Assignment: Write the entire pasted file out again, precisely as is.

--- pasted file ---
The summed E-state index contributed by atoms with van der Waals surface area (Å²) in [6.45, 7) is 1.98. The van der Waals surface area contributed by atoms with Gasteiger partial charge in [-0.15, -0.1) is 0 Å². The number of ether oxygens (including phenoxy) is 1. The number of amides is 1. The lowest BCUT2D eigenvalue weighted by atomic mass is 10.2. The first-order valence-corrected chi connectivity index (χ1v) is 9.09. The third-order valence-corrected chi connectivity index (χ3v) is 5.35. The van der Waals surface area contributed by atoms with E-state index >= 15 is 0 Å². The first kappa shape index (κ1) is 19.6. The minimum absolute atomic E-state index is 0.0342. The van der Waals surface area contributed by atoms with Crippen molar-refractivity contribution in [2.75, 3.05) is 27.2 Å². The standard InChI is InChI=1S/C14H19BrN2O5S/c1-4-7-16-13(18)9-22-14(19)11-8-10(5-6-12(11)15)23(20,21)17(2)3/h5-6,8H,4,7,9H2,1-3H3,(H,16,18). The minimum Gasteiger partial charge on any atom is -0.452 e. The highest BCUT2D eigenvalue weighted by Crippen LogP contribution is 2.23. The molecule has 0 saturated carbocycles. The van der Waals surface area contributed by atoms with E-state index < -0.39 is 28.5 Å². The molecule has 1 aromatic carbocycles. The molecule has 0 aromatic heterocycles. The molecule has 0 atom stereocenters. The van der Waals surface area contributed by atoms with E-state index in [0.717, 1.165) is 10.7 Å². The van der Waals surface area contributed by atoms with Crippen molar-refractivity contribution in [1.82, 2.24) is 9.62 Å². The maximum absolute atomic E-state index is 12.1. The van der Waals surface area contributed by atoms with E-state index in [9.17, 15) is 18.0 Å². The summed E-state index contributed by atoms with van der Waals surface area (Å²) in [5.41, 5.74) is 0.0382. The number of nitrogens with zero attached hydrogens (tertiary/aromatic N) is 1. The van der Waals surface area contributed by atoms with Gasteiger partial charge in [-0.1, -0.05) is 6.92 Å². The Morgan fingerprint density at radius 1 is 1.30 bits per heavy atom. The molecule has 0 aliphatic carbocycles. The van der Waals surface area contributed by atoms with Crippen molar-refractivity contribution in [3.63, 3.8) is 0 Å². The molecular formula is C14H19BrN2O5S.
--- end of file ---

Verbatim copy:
The summed E-state index contributed by atoms with van der Waals surface area (Å²) in [6.45, 7) is 1.98. The van der Waals surface area contributed by atoms with Gasteiger partial charge in [-0.15, -0.1) is 0 Å². The number of ether oxygens (including phenoxy) is 1. The number of amides is 1. The lowest BCUT2D eigenvalue weighted by atomic mass is 10.2. The first-order valence-corrected chi connectivity index (χ1v) is 9.09. The third-order valence-corrected chi connectivity index (χ3v) is 5.35. The van der Waals surface area contributed by atoms with E-state index >= 15 is 0 Å². The first kappa shape index (κ1) is 19.6. The minimum absolute atomic E-state index is 0.0342. The van der Waals surface area contributed by atoms with Crippen molar-refractivity contribution in [2.75, 3.05) is 27.2 Å². The standard InChI is InChI=1S/C14H19BrN2O5S/c1-4-7-16-13(18)9-22-14(19)11-8-10(5-6-12(11)15)23(20,21)17(2)3/h5-6,8H,4,7,9H2,1-3H3,(H,16,18). The minimum Gasteiger partial charge on any atom is -0.452 e. The highest BCUT2D eigenvalue weighted by Crippen LogP contribution is 2.23. The molecule has 0 saturated carbocycles. The van der Waals surface area contributed by atoms with E-state index < -0.39 is 28.5 Å². The molecule has 1 aromatic carbocycles. The molecule has 0 aromatic heterocycles. The molecule has 0 atom stereocenters. The van der Waals surface area contributed by atoms with E-state index in [0.717, 1.165) is 10.7 Å². The van der Waals surface area contributed by atoms with Crippen molar-refractivity contribution in [1.82, 2.24) is 9.62 Å². The maximum absolute atomic E-state index is 12.1. The van der Waals surface area contributed by atoms with E-state index in [9.17, 15) is 18.0 Å². The summed E-state index contributed by atoms with van der Waals surface area (Å²) in [5.41, 5.74) is 0.0382. The number of nitrogens with zero attached hydrogens (tertiary/aromatic N) is 1. The van der Waals surface area contributed by atoms with Gasteiger partial charge in [-0.1, -0.05) is 6.92 Å². The Morgan fingerprint density at radius 1 is 1.30 bits per heavy atom. The molecule has 0 aliphatic carbocycles. The van der Waals surface area contributed by atoms with Crippen molar-refractivity contribution in [3.63, 3.8) is 0 Å². The molecular formula is C14H19BrN2O5S.